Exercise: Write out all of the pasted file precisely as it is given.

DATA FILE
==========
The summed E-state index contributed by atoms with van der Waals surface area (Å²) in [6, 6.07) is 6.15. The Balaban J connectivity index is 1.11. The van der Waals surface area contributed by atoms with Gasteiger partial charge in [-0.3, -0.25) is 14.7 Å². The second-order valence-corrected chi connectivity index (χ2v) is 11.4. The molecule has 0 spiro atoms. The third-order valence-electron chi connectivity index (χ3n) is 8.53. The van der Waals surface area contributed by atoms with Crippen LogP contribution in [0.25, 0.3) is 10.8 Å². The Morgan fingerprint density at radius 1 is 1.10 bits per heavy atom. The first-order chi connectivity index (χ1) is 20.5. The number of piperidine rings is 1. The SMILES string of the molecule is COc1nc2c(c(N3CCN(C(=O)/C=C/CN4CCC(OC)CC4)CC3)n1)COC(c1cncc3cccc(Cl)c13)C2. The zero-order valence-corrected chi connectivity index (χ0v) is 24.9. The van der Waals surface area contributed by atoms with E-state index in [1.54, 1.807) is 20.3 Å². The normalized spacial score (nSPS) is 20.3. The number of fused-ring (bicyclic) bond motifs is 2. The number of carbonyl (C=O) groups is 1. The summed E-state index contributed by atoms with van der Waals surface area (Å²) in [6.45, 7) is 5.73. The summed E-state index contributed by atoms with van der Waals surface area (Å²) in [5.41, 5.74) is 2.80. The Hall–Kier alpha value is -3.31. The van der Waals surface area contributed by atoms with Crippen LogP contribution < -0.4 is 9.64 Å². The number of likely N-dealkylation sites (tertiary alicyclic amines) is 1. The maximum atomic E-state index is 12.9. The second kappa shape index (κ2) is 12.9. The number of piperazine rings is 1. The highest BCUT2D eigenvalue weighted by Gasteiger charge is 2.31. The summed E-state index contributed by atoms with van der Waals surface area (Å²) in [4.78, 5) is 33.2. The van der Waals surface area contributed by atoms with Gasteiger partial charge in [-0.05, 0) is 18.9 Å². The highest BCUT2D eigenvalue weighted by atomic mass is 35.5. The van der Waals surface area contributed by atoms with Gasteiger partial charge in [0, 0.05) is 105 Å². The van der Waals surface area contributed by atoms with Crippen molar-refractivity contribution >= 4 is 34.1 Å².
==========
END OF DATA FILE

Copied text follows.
The summed E-state index contributed by atoms with van der Waals surface area (Å²) in [6, 6.07) is 6.15. The Balaban J connectivity index is 1.11. The van der Waals surface area contributed by atoms with Gasteiger partial charge in [-0.3, -0.25) is 14.7 Å². The second-order valence-corrected chi connectivity index (χ2v) is 11.4. The molecule has 0 spiro atoms. The third-order valence-electron chi connectivity index (χ3n) is 8.53. The van der Waals surface area contributed by atoms with Crippen LogP contribution in [0.25, 0.3) is 10.8 Å². The Morgan fingerprint density at radius 1 is 1.10 bits per heavy atom. The first-order chi connectivity index (χ1) is 20.5. The number of piperidine rings is 1. The SMILES string of the molecule is COc1nc2c(c(N3CCN(C(=O)/C=C/CN4CCC(OC)CC4)CC3)n1)COC(c1cncc3cccc(Cl)c13)C2. The zero-order valence-corrected chi connectivity index (χ0v) is 24.9. The van der Waals surface area contributed by atoms with E-state index in [1.54, 1.807) is 20.3 Å². The normalized spacial score (nSPS) is 20.3. The number of fused-ring (bicyclic) bond motifs is 2. The number of carbonyl (C=O) groups is 1. The summed E-state index contributed by atoms with van der Waals surface area (Å²) in [6.45, 7) is 5.73. The summed E-state index contributed by atoms with van der Waals surface area (Å²) in [5.41, 5.74) is 2.80. The Hall–Kier alpha value is -3.31. The van der Waals surface area contributed by atoms with Crippen LogP contribution < -0.4 is 9.64 Å². The number of likely N-dealkylation sites (tertiary alicyclic amines) is 1. The maximum atomic E-state index is 12.9. The second kappa shape index (κ2) is 12.9. The number of piperazine rings is 1. The highest BCUT2D eigenvalue weighted by Gasteiger charge is 2.31. The summed E-state index contributed by atoms with van der Waals surface area (Å²) in [4.78, 5) is 33.2. The van der Waals surface area contributed by atoms with Gasteiger partial charge in [-0.05, 0) is 18.9 Å². The highest BCUT2D eigenvalue weighted by atomic mass is 35.5. The van der Waals surface area contributed by atoms with Gasteiger partial charge in [0, 0.05) is 105 Å². The van der Waals surface area contributed by atoms with Crippen molar-refractivity contribution >= 4 is 34.1 Å².